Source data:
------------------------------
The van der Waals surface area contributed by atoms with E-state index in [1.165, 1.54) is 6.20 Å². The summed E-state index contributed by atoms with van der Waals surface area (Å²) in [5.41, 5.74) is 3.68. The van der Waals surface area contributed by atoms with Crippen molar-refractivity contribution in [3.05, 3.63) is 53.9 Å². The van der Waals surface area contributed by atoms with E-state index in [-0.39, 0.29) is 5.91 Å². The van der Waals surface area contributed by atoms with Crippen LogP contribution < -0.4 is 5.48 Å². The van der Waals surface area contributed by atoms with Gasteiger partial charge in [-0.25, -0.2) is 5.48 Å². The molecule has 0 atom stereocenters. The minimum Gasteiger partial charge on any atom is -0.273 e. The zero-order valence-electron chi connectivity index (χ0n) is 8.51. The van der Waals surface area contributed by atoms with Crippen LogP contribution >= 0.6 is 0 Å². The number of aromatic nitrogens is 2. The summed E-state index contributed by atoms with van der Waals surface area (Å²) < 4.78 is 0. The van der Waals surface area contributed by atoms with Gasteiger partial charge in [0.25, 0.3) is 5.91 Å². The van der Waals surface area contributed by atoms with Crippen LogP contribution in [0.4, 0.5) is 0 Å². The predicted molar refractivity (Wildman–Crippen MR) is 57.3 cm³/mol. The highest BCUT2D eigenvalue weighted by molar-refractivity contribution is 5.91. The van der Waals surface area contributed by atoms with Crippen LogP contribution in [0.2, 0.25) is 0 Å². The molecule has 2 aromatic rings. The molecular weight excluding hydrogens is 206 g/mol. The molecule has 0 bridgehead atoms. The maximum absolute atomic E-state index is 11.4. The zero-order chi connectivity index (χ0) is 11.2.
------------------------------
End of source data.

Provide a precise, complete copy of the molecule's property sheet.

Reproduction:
The van der Waals surface area contributed by atoms with E-state index in [1.165, 1.54) is 6.20 Å². The summed E-state index contributed by atoms with van der Waals surface area (Å²) in [5.41, 5.74) is 3.68. The van der Waals surface area contributed by atoms with Crippen molar-refractivity contribution in [3.05, 3.63) is 53.9 Å². The van der Waals surface area contributed by atoms with E-state index in [-0.39, 0.29) is 5.91 Å². The van der Waals surface area contributed by atoms with Crippen LogP contribution < -0.4 is 5.48 Å². The van der Waals surface area contributed by atoms with Gasteiger partial charge in [-0.25, -0.2) is 5.48 Å². The molecule has 0 atom stereocenters. The minimum Gasteiger partial charge on any atom is -0.273 e. The zero-order valence-electron chi connectivity index (χ0n) is 8.51. The van der Waals surface area contributed by atoms with Crippen LogP contribution >= 0.6 is 0 Å². The number of aromatic nitrogens is 2. The summed E-state index contributed by atoms with van der Waals surface area (Å²) < 4.78 is 0. The van der Waals surface area contributed by atoms with Gasteiger partial charge in [0.25, 0.3) is 5.91 Å². The van der Waals surface area contributed by atoms with Crippen LogP contribution in [0.4, 0.5) is 0 Å². The predicted molar refractivity (Wildman–Crippen MR) is 57.3 cm³/mol. The highest BCUT2D eigenvalue weighted by molar-refractivity contribution is 5.91. The van der Waals surface area contributed by atoms with Crippen LogP contribution in [0.2, 0.25) is 0 Å². The molecule has 2 aromatic rings. The molecular weight excluding hydrogens is 206 g/mol. The molecule has 0 bridgehead atoms. The maximum absolute atomic E-state index is 11.4. The zero-order chi connectivity index (χ0) is 11.2.